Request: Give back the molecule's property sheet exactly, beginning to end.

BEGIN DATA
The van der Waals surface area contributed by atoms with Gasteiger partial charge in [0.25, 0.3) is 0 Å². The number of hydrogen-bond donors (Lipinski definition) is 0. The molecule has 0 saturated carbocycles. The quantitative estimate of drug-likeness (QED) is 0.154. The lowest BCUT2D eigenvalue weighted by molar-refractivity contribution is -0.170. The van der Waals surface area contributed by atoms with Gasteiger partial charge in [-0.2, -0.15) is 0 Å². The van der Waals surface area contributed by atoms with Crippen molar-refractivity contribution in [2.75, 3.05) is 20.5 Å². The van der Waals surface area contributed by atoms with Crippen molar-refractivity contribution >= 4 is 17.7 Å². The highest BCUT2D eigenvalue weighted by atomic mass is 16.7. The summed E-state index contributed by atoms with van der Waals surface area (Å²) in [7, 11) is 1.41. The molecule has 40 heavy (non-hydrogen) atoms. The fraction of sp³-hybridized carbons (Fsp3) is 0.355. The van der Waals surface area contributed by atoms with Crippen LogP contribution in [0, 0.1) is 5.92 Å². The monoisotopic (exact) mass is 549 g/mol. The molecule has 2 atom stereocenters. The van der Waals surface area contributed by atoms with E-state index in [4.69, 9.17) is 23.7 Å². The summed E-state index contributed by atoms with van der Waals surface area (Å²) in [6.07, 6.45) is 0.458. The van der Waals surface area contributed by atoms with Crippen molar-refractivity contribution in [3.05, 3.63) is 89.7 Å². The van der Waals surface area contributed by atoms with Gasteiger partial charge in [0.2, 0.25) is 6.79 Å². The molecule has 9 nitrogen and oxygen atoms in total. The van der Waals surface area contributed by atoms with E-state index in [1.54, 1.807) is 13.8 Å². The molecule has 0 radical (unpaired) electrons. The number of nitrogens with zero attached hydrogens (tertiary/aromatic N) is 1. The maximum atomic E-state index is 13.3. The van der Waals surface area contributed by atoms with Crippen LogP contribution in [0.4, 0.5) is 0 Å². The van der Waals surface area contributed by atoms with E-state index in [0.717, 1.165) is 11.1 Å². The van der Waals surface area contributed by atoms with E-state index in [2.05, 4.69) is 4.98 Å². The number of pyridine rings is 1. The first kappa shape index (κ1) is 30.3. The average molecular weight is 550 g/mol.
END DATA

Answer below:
The van der Waals surface area contributed by atoms with Gasteiger partial charge in [0.25, 0.3) is 0 Å². The number of hydrogen-bond donors (Lipinski definition) is 0. The molecule has 0 saturated carbocycles. The quantitative estimate of drug-likeness (QED) is 0.154. The lowest BCUT2D eigenvalue weighted by molar-refractivity contribution is -0.170. The van der Waals surface area contributed by atoms with Gasteiger partial charge in [-0.2, -0.15) is 0 Å². The van der Waals surface area contributed by atoms with Crippen molar-refractivity contribution in [2.75, 3.05) is 20.5 Å². The van der Waals surface area contributed by atoms with Crippen molar-refractivity contribution >= 4 is 17.7 Å². The highest BCUT2D eigenvalue weighted by atomic mass is 16.7. The summed E-state index contributed by atoms with van der Waals surface area (Å²) in [7, 11) is 1.41. The molecule has 40 heavy (non-hydrogen) atoms. The fraction of sp³-hybridized carbons (Fsp3) is 0.355. The van der Waals surface area contributed by atoms with Crippen LogP contribution in [0, 0.1) is 5.92 Å². The monoisotopic (exact) mass is 549 g/mol. The molecule has 2 atom stereocenters. The van der Waals surface area contributed by atoms with E-state index in [4.69, 9.17) is 23.7 Å². The summed E-state index contributed by atoms with van der Waals surface area (Å²) in [6.07, 6.45) is 0.458. The van der Waals surface area contributed by atoms with Crippen molar-refractivity contribution in [3.05, 3.63) is 89.7 Å². The van der Waals surface area contributed by atoms with Gasteiger partial charge in [0.2, 0.25) is 6.79 Å². The molecule has 9 nitrogen and oxygen atoms in total. The van der Waals surface area contributed by atoms with E-state index in [1.54, 1.807) is 13.8 Å². The molecule has 0 radical (unpaired) electrons. The number of nitrogens with zero attached hydrogens (tertiary/aromatic N) is 1. The maximum atomic E-state index is 13.3. The van der Waals surface area contributed by atoms with Crippen LogP contribution in [0.4, 0.5) is 0 Å². The van der Waals surface area contributed by atoms with E-state index in [0.717, 1.165) is 11.1 Å². The van der Waals surface area contributed by atoms with E-state index in [2.05, 4.69) is 4.98 Å². The number of pyridine rings is 1. The first kappa shape index (κ1) is 30.3. The average molecular weight is 550 g/mol.